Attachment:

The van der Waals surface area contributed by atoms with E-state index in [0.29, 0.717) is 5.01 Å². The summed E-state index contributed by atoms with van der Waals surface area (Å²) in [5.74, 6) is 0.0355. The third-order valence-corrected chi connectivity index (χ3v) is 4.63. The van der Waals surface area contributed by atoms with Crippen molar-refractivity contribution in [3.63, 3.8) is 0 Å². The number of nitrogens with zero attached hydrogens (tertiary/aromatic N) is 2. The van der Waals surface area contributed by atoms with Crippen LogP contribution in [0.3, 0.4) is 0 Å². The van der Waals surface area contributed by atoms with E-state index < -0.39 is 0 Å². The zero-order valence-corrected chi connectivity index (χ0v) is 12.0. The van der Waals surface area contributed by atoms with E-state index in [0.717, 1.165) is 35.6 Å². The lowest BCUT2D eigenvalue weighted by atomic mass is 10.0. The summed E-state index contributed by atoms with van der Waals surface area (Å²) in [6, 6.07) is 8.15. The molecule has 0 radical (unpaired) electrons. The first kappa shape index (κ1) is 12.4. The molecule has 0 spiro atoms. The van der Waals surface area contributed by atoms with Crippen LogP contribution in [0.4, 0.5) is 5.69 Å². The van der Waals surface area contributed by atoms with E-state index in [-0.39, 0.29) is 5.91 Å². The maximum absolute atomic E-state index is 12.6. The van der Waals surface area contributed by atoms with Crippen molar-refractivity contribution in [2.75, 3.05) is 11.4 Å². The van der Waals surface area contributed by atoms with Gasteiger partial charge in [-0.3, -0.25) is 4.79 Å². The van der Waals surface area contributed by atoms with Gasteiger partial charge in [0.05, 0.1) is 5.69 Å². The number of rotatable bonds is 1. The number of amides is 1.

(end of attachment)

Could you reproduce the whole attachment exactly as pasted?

The van der Waals surface area contributed by atoms with E-state index in [0.29, 0.717) is 5.01 Å². The summed E-state index contributed by atoms with van der Waals surface area (Å²) in [5.74, 6) is 0.0355. The third-order valence-corrected chi connectivity index (χ3v) is 4.63. The van der Waals surface area contributed by atoms with Crippen molar-refractivity contribution in [3.63, 3.8) is 0 Å². The number of nitrogens with zero attached hydrogens (tertiary/aromatic N) is 2. The van der Waals surface area contributed by atoms with Crippen LogP contribution in [0.3, 0.4) is 0 Å². The van der Waals surface area contributed by atoms with E-state index < -0.39 is 0 Å². The zero-order valence-corrected chi connectivity index (χ0v) is 12.0. The van der Waals surface area contributed by atoms with E-state index in [0.717, 1.165) is 35.6 Å². The lowest BCUT2D eigenvalue weighted by atomic mass is 10.0. The summed E-state index contributed by atoms with van der Waals surface area (Å²) in [6, 6.07) is 8.15. The molecule has 0 radical (unpaired) electrons. The first kappa shape index (κ1) is 12.4. The molecule has 0 spiro atoms. The van der Waals surface area contributed by atoms with Crippen LogP contribution in [0.4, 0.5) is 5.69 Å². The van der Waals surface area contributed by atoms with E-state index in [-0.39, 0.29) is 5.91 Å². The maximum absolute atomic E-state index is 12.6. The van der Waals surface area contributed by atoms with Crippen molar-refractivity contribution in [2.75, 3.05) is 11.4 Å². The van der Waals surface area contributed by atoms with Gasteiger partial charge in [-0.3, -0.25) is 4.79 Å². The van der Waals surface area contributed by atoms with Gasteiger partial charge in [0.05, 0.1) is 5.69 Å². The number of rotatable bonds is 1. The number of amides is 1.